I have the carbs balanced. I am starting at 30 degree at 1000 feet. Spark plug looks a nice light brown at a few different rev ranges.Yes, it helped me, too. Still not the easiest to start when 40F or below, but a significant improvement. Also helps to be sure that the carbs are properly balanced.
I am somewhat puzzled by the cold start issues some report with Bonnevilles. I am on my second 2007 and not a problem with either. Choke, button, motor starts. Maybe I am just lucky?
It makes me think that it is not the nature of the model but some undiagnosed problem with the bikes that start with difficulty.
Even my old Triumph start fairly easily in the cold - as long as the points and plugs were good. I'd tickle the carbs till fuel poured out, a few key off kicks to get some fuel in the cylinders, a bit more tickle and away it'd go.
I think I'd be doing some close looking at a new Bonneville that won't start at 30 degrees.
I think that this is how I will spend my time. I like the look of the color of the spark plugs - telling me the mixture is right at the moment. The bike has never liked the cold (as cold as it gets in California!)It shouldn t matter how lean the bike is jetted as soon as you pull that enrichener (choke) lever the bike should start.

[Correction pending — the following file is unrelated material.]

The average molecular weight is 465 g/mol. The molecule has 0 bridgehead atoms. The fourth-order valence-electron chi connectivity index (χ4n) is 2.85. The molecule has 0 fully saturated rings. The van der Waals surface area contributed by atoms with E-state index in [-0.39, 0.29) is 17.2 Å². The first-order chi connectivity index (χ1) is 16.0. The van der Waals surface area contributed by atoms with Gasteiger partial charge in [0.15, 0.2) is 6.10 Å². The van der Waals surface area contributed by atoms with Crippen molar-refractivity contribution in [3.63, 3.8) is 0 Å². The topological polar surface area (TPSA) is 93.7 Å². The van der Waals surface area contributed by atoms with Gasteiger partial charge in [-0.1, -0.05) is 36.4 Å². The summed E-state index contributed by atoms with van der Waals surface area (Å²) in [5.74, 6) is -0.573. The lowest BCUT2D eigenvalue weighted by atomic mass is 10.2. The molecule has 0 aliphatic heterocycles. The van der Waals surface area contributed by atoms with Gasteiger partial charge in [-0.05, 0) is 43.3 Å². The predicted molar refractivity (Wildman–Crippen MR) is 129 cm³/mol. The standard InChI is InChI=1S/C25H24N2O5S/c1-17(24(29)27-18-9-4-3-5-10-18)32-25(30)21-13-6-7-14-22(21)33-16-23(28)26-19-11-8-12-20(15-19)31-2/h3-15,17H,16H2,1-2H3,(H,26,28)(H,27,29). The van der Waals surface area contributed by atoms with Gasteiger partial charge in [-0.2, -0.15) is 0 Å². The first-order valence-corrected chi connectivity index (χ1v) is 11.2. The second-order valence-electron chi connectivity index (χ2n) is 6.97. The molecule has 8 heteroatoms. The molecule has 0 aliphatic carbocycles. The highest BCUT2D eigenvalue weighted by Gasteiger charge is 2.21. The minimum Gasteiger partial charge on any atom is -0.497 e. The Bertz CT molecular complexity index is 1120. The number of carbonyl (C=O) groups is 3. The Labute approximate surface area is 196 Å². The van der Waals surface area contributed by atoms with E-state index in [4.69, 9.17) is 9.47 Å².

It doesn t work like a normal choke (reducing the amount of air available,thus richening the mixture) it actual opens a passage directly from your fuel bowl to a jet on the inlet side of the carb. so it squirts unmixed fuel directly into the manifold.
Remove your carbs and check that when you pull the "enrichener" both slides move with the lever and that the rubber boots on the carbs. dont move with the slides. These boots are only pushed into place and dislodge easily allowing air into the enrichening circuit.